Yangtze River photos uploaded

I’ve uploaded my photos of our Yangtze River cruise to my Picasa website. I hope you enjoy them. The next photos to be posted will be of Suzhou, China before I move on to the photos from Vietnam and Cambodia. However, we leave in two days for Sri Lanka, so I am not sure when I will get time to edit and post more photos.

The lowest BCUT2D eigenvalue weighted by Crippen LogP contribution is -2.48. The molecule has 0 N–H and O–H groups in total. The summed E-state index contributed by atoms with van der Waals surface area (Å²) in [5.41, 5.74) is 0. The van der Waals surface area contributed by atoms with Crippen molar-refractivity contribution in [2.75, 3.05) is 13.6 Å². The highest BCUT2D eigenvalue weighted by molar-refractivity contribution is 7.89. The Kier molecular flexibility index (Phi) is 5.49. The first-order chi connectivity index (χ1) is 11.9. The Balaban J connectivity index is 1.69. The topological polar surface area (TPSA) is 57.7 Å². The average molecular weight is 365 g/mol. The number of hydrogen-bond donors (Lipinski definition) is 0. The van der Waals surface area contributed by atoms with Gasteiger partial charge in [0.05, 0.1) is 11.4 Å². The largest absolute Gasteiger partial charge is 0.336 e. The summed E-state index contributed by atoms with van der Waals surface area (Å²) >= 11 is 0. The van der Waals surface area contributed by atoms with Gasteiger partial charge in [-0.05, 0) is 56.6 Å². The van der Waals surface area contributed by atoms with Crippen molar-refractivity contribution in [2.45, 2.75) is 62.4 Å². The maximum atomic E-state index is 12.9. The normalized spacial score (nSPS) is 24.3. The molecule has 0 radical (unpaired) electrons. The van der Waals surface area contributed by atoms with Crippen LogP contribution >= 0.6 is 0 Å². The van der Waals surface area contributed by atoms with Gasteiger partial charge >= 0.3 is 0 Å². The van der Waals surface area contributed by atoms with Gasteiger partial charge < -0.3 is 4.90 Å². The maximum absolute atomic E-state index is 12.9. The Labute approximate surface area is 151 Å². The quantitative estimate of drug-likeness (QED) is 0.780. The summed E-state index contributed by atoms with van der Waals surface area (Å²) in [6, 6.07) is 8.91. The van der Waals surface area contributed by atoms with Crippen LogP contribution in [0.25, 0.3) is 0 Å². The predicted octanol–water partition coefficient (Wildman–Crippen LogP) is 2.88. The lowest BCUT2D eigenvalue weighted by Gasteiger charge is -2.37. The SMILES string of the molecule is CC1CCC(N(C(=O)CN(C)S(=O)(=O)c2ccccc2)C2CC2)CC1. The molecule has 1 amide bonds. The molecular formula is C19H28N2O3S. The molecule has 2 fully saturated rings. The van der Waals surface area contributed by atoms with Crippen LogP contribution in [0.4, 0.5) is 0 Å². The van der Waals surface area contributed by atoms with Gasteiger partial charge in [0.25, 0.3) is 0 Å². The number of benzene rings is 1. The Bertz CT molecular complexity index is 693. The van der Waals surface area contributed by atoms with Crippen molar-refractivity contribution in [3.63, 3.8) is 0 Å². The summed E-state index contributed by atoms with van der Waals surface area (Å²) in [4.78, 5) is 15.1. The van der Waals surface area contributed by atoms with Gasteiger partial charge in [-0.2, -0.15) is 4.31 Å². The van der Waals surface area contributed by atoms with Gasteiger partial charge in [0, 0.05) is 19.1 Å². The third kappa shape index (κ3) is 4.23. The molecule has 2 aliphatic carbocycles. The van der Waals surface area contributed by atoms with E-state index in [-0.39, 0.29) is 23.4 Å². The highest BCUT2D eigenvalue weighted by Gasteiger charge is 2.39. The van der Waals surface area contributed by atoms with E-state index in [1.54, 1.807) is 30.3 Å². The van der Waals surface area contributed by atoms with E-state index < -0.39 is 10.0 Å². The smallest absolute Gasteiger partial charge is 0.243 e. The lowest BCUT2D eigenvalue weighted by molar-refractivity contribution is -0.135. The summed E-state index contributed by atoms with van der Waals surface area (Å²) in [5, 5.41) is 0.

I have not described the Yangtze portion of our China tour before now. In a previous posting, I described a harrowing tour of Chongqing that ended with Kris and I in a deluxe stateroom on board a cruise ship on the Yangtze River. In a way, shortening our whirlwind tour of Chongqing worked in our favor. We were among the first to board the ship and the ship was only half-booked. So we were among the first to be given the opportunity for a bargain upgrade. We had a choice of either of the two most luxurious cabins that had their own outdoor foredeck viewing platforms and floor to ceiling picture windows to the front and to one side of the boat. We could not bring ourselves to fork over the money they were asking for this opulence, but we did decide to spring for the next class of service. This was a room that was the size of two regular cabins and had a queen bed and a floor-to-ceiling picture window view out one side of the boat. Like the regular cabins, it also had a small balcony that one could step out on to feel the wind in your face. Otherwise, it had all the amenities and space of a nice hotel room; minibar, shower, closets, LCD TV.